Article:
III. See here the grateful Christ.

I almost hesitate to use the word, but there seems a distinct ring of thanks in the expression, and in the connection. And we need not wonder at that, if we rightly understand it. There is nothing in it inconsistent with our Lord’s character and relations to His disciples. Do you remember another instance in which one seems to hear the same tone, namely, in the marked warmth with which He acknowledges the beautiful service of Mary in breaking the fragrant casket of nard upon His head?

All true love is glad when it is met, glad to give, and glad to receive. Was it not a joy to Jesus to be waited on by the ministering women? Would He not thank them because they served Him for love? I trow, yes. And if any one stumbles at the word ‘grateful’ as applied to Him, we do not care about the word so long as it is seen that His heart was gladdened by loving friends, and that He recognised in their society a ministry of love.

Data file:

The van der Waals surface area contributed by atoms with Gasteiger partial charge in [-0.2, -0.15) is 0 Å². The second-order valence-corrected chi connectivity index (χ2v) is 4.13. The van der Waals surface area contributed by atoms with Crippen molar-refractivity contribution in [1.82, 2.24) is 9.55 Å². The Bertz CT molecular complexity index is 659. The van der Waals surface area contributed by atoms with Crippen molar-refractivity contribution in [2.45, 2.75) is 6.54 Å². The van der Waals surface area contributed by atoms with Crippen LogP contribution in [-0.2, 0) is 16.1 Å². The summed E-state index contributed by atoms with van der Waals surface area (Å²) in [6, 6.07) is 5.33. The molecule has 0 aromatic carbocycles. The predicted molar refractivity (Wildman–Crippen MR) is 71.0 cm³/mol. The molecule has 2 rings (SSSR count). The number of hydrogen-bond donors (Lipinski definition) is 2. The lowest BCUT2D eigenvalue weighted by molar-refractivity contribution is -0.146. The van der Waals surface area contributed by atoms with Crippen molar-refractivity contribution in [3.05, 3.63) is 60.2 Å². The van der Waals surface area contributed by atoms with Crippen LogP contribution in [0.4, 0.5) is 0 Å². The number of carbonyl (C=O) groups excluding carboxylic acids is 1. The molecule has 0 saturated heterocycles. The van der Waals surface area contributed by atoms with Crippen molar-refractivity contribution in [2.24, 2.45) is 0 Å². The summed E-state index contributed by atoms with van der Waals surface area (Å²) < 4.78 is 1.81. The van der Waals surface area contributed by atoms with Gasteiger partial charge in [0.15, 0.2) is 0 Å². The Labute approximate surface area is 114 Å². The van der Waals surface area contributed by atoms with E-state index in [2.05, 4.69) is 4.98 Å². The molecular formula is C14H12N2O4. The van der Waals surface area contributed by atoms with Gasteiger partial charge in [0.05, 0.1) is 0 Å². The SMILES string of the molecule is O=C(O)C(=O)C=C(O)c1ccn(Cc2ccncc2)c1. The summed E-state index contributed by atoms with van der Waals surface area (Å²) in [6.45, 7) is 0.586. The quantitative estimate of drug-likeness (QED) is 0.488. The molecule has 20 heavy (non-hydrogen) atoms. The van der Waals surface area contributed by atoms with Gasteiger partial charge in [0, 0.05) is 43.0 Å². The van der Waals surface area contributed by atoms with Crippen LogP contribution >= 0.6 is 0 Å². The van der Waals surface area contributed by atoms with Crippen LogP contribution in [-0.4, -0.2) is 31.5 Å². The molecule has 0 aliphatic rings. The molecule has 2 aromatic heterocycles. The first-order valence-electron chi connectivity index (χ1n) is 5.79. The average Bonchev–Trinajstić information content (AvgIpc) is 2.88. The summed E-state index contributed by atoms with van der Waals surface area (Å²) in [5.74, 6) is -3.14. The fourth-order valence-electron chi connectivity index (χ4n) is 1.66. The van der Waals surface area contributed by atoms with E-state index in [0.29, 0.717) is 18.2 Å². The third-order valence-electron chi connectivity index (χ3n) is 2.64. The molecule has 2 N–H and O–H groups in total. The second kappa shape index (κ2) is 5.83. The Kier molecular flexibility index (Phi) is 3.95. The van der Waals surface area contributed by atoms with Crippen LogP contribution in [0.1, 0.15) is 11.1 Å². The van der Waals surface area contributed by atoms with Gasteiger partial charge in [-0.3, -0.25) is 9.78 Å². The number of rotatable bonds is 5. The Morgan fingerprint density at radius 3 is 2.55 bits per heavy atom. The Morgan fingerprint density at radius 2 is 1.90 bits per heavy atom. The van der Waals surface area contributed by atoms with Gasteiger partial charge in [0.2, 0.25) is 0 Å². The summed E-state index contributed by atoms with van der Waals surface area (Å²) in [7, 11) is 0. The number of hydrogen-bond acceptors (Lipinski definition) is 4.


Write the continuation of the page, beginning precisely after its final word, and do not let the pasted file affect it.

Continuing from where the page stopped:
Notice, too, the loving estimate of what these disciples had done. Their companionship had been imperfect enough at the best. They had given Him but blind affection, dashed with much selfishness. In an hour or two they would all have forsaken Him and fled. He knew all that was lacking in them, and the cowardly abandonment which was so near. But He has not a word to say of all this. He does not count jealously the flaws in our work, or reject it because it is incomplete. So here is the great truth clearly set forth, that where there is a loving heart, there is acceptable service. It is possible that our poor, imperfect deeds shall be an odour of a sweet smell, acceptable, well-pleasing to Him. Which of us that is a father is not glad at his children’s gifts, even though they be purchased with his own money, and be of little use? They mean love, so they are precious. And Christ, in like manner, gladly accepts what we bring, even though it be love chilled by selfishness, and faith broken by doubt,—submission crossed by self-will. The living heart of the disciples’ acceptable service was their love, far less intelligent and entire than ours may be. They were joined to their Lord, though with but partial sympathy and knowledge, in His temptations. It is possible for us to be joined to Jesus Christ more closely and more truly than they were during His earthly life. Union with Him here is union with Him hereafter. If we abide in Him amid the shows and shadows of earth, He will continue with us in our temptations, and so the fellowships begun on earth will be perfected in heaven, ‘if so be that we suffer with Him, that we may also be glorified together.’